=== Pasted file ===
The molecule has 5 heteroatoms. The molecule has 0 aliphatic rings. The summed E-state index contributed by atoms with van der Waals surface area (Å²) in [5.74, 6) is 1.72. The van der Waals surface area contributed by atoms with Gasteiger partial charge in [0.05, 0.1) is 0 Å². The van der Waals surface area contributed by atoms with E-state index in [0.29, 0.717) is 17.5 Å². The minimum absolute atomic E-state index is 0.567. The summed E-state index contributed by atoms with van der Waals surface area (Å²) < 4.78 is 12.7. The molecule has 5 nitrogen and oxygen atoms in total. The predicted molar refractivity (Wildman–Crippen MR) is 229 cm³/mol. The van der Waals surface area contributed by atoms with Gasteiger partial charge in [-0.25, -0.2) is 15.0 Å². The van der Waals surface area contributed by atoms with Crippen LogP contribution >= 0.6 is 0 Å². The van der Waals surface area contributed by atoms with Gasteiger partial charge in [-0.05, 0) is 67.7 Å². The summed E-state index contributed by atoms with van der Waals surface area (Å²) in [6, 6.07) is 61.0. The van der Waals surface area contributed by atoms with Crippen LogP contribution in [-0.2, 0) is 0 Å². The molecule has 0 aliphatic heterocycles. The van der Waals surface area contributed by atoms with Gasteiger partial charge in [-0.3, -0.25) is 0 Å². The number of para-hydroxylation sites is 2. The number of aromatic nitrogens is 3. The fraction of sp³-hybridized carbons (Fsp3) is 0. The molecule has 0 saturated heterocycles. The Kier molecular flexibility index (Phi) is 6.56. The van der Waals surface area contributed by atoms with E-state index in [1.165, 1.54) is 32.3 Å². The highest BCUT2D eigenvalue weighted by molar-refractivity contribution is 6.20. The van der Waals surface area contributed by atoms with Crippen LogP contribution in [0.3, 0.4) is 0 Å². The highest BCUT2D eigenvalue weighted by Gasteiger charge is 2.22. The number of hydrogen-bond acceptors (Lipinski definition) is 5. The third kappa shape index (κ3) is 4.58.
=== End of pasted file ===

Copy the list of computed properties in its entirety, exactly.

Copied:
The molecule has 5 heteroatoms. The molecule has 0 aliphatic rings. The summed E-state index contributed by atoms with van der Waals surface area (Å²) in [5.74, 6) is 1.72. The van der Waals surface area contributed by atoms with Gasteiger partial charge in [0.05, 0.1) is 0 Å². The van der Waals surface area contributed by atoms with E-state index in [0.29, 0.717) is 17.5 Å². The minimum absolute atomic E-state index is 0.567. The summed E-state index contributed by atoms with van der Waals surface area (Å²) < 4.78 is 12.7. The molecule has 5 nitrogen and oxygen atoms in total. The predicted molar refractivity (Wildman–Crippen MR) is 229 cm³/mol. The van der Waals surface area contributed by atoms with Gasteiger partial charge in [-0.25, -0.2) is 15.0 Å². The van der Waals surface area contributed by atoms with Crippen LogP contribution >= 0.6 is 0 Å². The van der Waals surface area contributed by atoms with Gasteiger partial charge in [-0.05, 0) is 67.7 Å². The summed E-state index contributed by atoms with van der Waals surface area (Å²) in [6, 6.07) is 61.0. The van der Waals surface area contributed by atoms with Crippen LogP contribution in [-0.2, 0) is 0 Å². The molecule has 0 aliphatic heterocycles. The van der Waals surface area contributed by atoms with Gasteiger partial charge in [-0.3, -0.25) is 0 Å². The number of para-hydroxylation sites is 2. The number of aromatic nitrogens is 3. The fraction of sp³-hybridized carbons (Fsp3) is 0. The molecule has 0 saturated heterocycles. The Kier molecular flexibility index (Phi) is 6.56. The van der Waals surface area contributed by atoms with E-state index in [1.165, 1.54) is 32.3 Å². The highest BCUT2D eigenvalue weighted by molar-refractivity contribution is 6.20. The van der Waals surface area contributed by atoms with Crippen LogP contribution in [0.3, 0.4) is 0 Å². The highest BCUT2D eigenvalue weighted by Gasteiger charge is 2.22. The number of hydrogen-bond acceptors (Lipinski definition) is 5. The third kappa shape index (κ3) is 4.58.